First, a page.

If you are a cocktail lover, drinks enthusiast or a home-bartender you probably have no difficulties figuring out what the letters LCW stand for. Organised since 2010 by DrinkUp, London Cocktail Week is a truly remarkable event where you can indulge yourself in sipping on some of the most exquisite cocktails across London’s incredibly diverse cocktail bars, made by top notch bartenders. With over 300 different venues to choose from there is definitely something for everyone!
Every year I look forward to this week as it is a brilliant way to get inspired, see what’s trending and without a doubt it is the perfect way to spend a night out. This year however, I decided to explore the cocktail village with a purpose of identifying the products, concepts and flavour tendencies that could be applied in the events world.
For the second year in a row, the cocktail village was located in The Truman Brewery. After entering the building and receiving the ‘almighty’ wristband allowing me to buy any cocktail for £6 I was pleasantly welcomed by the sound of the 80’s. Think of artists like Belinda Carlisle and Bon Jovi and guests singing along their top hits! Moving swiftly through the crowd and looking around at the bar stands I realised that besides the all binding eighties music in the background there was no other one common theme across the cocktail village.
From classic Martinis served with oysters to bubble-gum daiquiris – there was plenty to choose from. Nevertheless, there were three key concepts that stood out for me and I believe were most well received by the audience.
Being a regular visitor at the London cocktail week I can see what has changed over the years and what concepts seem to do better than others. For example, compared to previous LCWs, this year at the cocktail village, at almost every stand, guests were offered a variety of activities and experiences rather than just a grab and go cocktail. Just a few to mention, Bathtub Gin held creative masterclasses, Monkey Shoulder went with a silent disco next to their now iconic cement truck while Laphroaig focused on everything there’s to do with smoke.
No cocktail week would be complete without the true Italian experience which was presented by Italicus this year. Their focus was on the dream combination of Negronis and pastas with their Italicus gelato being the cherry on top. However, for me Coca-Cola did the best job by taking a limited number of guests at a time to an intimate VIP lounge where they offered their guests cocktails made with their new range of mixers.
This may seem a rather simple idea, however by allowing only a few people at a time to enjoy their drinks, they created a concept of intimacy and made every guest feel just a bit more special.
Whether it may be a future trend or simply going back to ‘basics’ due to the high volume, this year I have noticed that most of the bar stands at the cocktail village were serving their drinks with little to no garnish. Also, the majority of the tipples were focused on the flavour of the spirit, leaving out all the complex artisan/home-made syrups, shrubs and foams seen in previous years.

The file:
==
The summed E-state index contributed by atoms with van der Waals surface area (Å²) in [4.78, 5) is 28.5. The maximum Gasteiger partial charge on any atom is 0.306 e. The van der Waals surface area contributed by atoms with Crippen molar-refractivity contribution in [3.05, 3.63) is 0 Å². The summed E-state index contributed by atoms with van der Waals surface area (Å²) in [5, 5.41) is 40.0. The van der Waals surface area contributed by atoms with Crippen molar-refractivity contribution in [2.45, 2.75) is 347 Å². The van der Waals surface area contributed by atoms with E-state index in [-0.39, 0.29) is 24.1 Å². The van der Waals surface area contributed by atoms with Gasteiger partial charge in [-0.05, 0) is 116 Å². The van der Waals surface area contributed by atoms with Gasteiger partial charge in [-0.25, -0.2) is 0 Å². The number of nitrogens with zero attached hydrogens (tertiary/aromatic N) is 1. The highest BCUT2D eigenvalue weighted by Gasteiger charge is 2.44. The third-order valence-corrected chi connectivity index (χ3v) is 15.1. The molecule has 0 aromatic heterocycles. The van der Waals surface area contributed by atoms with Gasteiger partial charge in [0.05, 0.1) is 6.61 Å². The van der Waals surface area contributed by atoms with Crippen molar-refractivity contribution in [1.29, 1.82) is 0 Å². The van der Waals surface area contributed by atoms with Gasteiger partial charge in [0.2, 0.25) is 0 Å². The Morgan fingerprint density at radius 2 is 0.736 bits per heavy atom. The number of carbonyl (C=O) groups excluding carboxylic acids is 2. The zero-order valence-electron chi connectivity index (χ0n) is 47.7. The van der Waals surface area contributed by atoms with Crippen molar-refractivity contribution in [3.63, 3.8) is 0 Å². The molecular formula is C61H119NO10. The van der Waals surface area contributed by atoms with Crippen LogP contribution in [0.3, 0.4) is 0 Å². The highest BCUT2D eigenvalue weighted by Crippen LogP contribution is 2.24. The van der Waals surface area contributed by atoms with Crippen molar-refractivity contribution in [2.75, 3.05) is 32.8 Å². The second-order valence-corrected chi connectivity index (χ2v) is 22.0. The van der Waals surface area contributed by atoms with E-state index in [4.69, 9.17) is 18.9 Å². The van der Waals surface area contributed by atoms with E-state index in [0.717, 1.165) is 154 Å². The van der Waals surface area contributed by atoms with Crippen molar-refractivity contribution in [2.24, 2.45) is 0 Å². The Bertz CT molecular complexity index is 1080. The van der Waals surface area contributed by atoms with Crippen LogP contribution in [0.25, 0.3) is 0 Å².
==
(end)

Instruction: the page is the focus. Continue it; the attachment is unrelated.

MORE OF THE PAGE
For example, the guests at Dubliner could enjoy a delicious Pear whisky sour; while Disaronno seemed also very popular with their signature Disaronno Fizz, served in a fancy white glass with just an orange peel and I also have to mention Laphroaig and their wonderfully smoky Pencillin, which was a real treat.
Schweppes however, took a different approach and the they went all out with some super creative garnishes and ingredients. From tipples made with tomato consommé to bursting smoke bubbles, their cocktails were surely very innovative and enjoyable.
If you visited LCW the previous years, you might have noticed that the majority of the stands were the biggest and most well-known brands in business, however this year, there were an array of smaller, exciting, boutique companies mixing delicious drinks and spreading the word about their special product. In terms of representation, as expected, gin was still at the top of the list (Bathtub, Roku., Fords and many more), however, there were plenty of other drinks to discover. There were some lovely Pisco Cocktails made by El Gobernador; Negronis at Italicus and Espresso Martinis shaken with Dubliner Honeycomb liqueur. It was definitely a breath of fresh air to see all these brands come to the fore and offer something different from the usual.
All in all, this year’s Cocktail Village certainly did not disappoint. I particularly liked that the industry as a whole seems to focus more and more on trying to educate people on quality drinking and there is no better way of doing so than creating special experiences and via these, personal connections to their customers. I cannot wait to see what LCW 2020 has in store for us!
By Dovile Daugelaite